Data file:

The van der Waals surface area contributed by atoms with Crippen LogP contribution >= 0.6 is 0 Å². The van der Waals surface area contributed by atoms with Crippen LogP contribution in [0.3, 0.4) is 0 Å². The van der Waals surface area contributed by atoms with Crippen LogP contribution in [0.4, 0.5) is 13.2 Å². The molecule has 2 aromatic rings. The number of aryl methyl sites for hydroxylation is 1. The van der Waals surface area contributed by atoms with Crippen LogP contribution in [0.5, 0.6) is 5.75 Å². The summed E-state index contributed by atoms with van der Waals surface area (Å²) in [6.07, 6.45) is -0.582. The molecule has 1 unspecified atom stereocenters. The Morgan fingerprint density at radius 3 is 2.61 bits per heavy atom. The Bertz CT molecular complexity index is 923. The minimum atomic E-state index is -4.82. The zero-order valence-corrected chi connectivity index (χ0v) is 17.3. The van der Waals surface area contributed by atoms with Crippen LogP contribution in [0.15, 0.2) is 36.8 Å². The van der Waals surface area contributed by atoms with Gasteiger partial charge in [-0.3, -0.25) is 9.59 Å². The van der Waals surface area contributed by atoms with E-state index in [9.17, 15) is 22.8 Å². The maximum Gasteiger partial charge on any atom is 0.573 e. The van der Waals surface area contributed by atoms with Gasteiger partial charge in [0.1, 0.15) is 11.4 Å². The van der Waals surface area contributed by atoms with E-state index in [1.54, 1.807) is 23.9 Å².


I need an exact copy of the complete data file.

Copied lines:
The van der Waals surface area contributed by atoms with Crippen LogP contribution >= 0.6 is 0 Å². The van der Waals surface area contributed by atoms with Crippen LogP contribution in [0.3, 0.4) is 0 Å². The van der Waals surface area contributed by atoms with Crippen LogP contribution in [0.4, 0.5) is 13.2 Å². The molecule has 2 aromatic rings. The number of aryl methyl sites for hydroxylation is 1. The van der Waals surface area contributed by atoms with Crippen LogP contribution in [0.5, 0.6) is 5.75 Å². The summed E-state index contributed by atoms with van der Waals surface area (Å²) in [6.07, 6.45) is -0.582. The molecule has 1 unspecified atom stereocenters. The Morgan fingerprint density at radius 3 is 2.61 bits per heavy atom. The Bertz CT molecular complexity index is 923. The minimum atomic E-state index is -4.82. The zero-order valence-corrected chi connectivity index (χ0v) is 17.3. The van der Waals surface area contributed by atoms with Crippen LogP contribution in [0.15, 0.2) is 36.8 Å². The van der Waals surface area contributed by atoms with Gasteiger partial charge in [-0.3, -0.25) is 9.59 Å². The van der Waals surface area contributed by atoms with E-state index in [9.17, 15) is 22.8 Å². The maximum Gasteiger partial charge on any atom is 0.573 e. The van der Waals surface area contributed by atoms with Gasteiger partial charge in [0.1, 0.15) is 11.4 Å². The van der Waals surface area contributed by atoms with E-state index in [1.54, 1.807) is 23.9 Å².